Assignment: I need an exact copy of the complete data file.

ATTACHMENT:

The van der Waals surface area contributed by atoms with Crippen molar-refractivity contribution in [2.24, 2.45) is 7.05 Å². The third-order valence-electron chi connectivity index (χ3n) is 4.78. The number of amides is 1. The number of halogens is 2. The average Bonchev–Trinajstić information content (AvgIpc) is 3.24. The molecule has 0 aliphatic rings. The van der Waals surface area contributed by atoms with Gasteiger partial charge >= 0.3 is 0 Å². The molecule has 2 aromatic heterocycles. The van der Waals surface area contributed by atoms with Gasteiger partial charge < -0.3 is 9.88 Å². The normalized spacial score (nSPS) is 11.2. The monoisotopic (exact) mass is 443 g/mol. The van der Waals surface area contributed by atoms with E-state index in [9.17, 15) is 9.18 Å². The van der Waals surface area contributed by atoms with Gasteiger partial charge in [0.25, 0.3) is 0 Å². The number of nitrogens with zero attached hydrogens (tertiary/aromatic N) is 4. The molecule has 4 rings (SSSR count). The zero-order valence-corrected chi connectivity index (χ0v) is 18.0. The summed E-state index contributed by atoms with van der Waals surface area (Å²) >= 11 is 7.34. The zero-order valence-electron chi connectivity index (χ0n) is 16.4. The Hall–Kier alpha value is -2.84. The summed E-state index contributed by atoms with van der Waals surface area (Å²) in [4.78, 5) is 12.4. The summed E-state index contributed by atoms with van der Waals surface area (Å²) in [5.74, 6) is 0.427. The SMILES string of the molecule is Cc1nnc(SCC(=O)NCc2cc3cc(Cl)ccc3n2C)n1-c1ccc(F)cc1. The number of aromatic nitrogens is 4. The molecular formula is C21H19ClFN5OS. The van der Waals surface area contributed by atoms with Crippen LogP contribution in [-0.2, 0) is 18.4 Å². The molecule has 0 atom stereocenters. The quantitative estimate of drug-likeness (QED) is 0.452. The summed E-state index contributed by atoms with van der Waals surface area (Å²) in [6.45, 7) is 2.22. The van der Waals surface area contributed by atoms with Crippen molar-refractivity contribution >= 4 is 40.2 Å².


The van der Waals surface area contributed by atoms with Crippen molar-refractivity contribution in [2.24, 2.45) is 7.05 Å². The third-order valence-electron chi connectivity index (χ3n) is 4.78. The number of amides is 1. The number of halogens is 2. The average Bonchev–Trinajstić information content (AvgIpc) is 3.24. The molecule has 0 aliphatic rings. The van der Waals surface area contributed by atoms with Gasteiger partial charge >= 0.3 is 0 Å². The molecule has 2 aromatic heterocycles. The van der Waals surface area contributed by atoms with Gasteiger partial charge < -0.3 is 9.88 Å². The normalized spacial score (nSPS) is 11.2. The monoisotopic (exact) mass is 443 g/mol. The van der Waals surface area contributed by atoms with E-state index in [9.17, 15) is 9.18 Å². The van der Waals surface area contributed by atoms with Gasteiger partial charge in [0.25, 0.3) is 0 Å². The number of nitrogens with zero attached hydrogens (tertiary/aromatic N) is 4. The molecule has 4 rings (SSSR count). The zero-order valence-corrected chi connectivity index (χ0v) is 18.0. The summed E-state index contributed by atoms with van der Waals surface area (Å²) >= 11 is 7.34. The zero-order valence-electron chi connectivity index (χ0n) is 16.4. The Hall–Kier alpha value is -2.84. The summed E-state index contributed by atoms with van der Waals surface area (Å²) in [4.78, 5) is 12.4. The summed E-state index contributed by atoms with van der Waals surface area (Å²) in [5.74, 6) is 0.427. The SMILES string of the molecule is Cc1nnc(SCC(=O)NCc2cc3cc(Cl)ccc3n2C)n1-c1ccc(F)cc1. The number of aromatic nitrogens is 4. The molecular formula is C21H19ClFN5OS. The van der Waals surface area contributed by atoms with Crippen LogP contribution in [-0.2, 0) is 18.4 Å². The molecule has 0 atom stereocenters. The quantitative estimate of drug-likeness (QED) is 0.452. The summed E-state index contributed by atoms with van der Waals surface area (Å²) in [6.45, 7) is 2.22. The van der Waals surface area contributed by atoms with Crippen molar-refractivity contribution >= 4 is 40.2 Å².